Amazing Japanese way to mend torn clothes
TOKYO: Japan has an age-old knowledge of treating precious but frayed fabrics known as ‘kaketsugi’, with results so amazing that even an expert’s eye cannot see them even when the fabric is brand new. As it appears.
Although the importance of quilters has declined in the fast-paced era, there are still experts in Japan who have been doing it for generations, using fine needle and thread to fill holes in precious fabrics. On the other hand, the Japanese are attached to their traditions and thus they want to keep the old valuable and memorable clothes or clothing in the best condition. This is the reason why the art of ‘Kaketsugi’ is still alive today.
Takao Matsumoto, a tailor in Japan, is an expert who has been doing this for the past 55 years. Apart from this, there is also a very famous father and daughter team who have universal fame in this art.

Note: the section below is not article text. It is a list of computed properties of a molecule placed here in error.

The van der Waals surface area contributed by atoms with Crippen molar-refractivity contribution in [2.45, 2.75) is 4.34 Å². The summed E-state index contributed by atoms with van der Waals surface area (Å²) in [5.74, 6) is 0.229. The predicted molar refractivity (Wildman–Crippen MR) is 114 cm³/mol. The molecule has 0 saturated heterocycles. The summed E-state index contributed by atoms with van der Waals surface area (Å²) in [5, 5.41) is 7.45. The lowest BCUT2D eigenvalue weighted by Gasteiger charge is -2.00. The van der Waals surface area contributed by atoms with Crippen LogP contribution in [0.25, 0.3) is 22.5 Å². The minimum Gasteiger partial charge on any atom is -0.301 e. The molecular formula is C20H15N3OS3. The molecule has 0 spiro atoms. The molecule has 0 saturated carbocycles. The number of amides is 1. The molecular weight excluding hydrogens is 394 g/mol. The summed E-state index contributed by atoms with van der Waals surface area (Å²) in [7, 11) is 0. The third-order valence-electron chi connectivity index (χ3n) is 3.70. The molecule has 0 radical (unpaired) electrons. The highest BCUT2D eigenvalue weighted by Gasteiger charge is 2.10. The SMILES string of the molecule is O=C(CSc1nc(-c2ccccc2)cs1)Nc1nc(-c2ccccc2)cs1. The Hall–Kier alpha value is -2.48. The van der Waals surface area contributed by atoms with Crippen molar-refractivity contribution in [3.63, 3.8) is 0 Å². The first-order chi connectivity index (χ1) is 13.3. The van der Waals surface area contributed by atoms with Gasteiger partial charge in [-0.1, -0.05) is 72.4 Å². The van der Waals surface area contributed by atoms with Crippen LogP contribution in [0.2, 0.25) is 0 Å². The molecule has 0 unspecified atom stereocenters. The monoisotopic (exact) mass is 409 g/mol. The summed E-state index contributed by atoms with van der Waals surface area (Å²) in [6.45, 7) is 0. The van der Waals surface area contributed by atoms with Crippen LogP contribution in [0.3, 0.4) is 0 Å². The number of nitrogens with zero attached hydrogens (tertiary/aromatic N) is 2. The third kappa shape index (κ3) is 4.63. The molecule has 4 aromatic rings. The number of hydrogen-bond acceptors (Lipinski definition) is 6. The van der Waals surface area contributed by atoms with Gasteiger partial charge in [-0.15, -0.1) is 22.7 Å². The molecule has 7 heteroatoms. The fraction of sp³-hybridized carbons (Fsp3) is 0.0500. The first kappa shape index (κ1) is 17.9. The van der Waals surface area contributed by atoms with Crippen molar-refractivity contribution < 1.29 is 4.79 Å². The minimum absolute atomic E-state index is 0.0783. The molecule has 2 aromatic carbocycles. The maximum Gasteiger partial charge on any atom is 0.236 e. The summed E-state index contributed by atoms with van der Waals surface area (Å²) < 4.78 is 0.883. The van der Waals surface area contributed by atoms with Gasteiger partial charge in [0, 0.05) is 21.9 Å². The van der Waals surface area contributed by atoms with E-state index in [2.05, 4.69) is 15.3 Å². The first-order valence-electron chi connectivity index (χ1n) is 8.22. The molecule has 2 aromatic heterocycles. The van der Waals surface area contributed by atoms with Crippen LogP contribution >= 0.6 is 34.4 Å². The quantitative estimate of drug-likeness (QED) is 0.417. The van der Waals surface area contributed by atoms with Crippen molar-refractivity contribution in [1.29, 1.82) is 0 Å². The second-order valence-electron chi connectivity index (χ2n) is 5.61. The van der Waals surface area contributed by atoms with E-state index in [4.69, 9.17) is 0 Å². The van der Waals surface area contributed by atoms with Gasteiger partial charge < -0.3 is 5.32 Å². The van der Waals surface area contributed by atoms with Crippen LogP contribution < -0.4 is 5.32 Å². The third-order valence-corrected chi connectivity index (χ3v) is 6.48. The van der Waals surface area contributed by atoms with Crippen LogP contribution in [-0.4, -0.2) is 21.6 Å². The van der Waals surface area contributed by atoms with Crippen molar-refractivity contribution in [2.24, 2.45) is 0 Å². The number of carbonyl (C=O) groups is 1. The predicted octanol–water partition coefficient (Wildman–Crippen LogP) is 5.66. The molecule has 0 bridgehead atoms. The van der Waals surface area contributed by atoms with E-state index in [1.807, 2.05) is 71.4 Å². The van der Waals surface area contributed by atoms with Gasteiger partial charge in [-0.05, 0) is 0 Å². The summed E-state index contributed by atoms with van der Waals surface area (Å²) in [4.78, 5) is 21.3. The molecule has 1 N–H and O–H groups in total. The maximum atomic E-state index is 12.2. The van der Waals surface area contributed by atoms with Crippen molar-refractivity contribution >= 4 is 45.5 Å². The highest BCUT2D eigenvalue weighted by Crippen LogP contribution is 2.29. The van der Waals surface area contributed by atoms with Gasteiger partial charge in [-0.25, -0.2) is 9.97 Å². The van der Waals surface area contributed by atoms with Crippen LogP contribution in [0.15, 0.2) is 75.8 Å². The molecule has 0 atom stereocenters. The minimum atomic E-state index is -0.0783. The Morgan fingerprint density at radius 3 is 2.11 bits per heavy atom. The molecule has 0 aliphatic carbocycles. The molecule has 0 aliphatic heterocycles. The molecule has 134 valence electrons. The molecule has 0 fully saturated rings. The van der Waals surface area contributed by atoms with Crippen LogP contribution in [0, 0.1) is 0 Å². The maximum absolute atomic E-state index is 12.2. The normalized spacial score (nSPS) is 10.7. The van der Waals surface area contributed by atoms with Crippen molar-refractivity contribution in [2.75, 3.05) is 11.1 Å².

In this technology, the threads and fibers are removed from the cloth itself. The excess fiber is then removed by dipping in an acetone solution and the yarn is straightened. After that, the thread of the same color as the design of the fabric is carefully placed. In the end, the hole does not even look like a torn fabric and the garment looks exactly like the original.
But depending on the design, the thread is brought in different directions and the raffo process is done from both sides of the fabric. After completing the chest process, this raffo is made hard and durable by adding a glue-like solution.
A company in Tokyo specializes in ‘kaketsugi’, which repairs extremely difficult holes but is also a very expensive process. The cost of patching a half-centimeter hole in fabric is $136 (Pakistani Rupees 30,000) and up to $362 to fill a hole larger than that.
“Kaketsugi” masters repair the cloths and other valuables in the museum and the art is still alive today.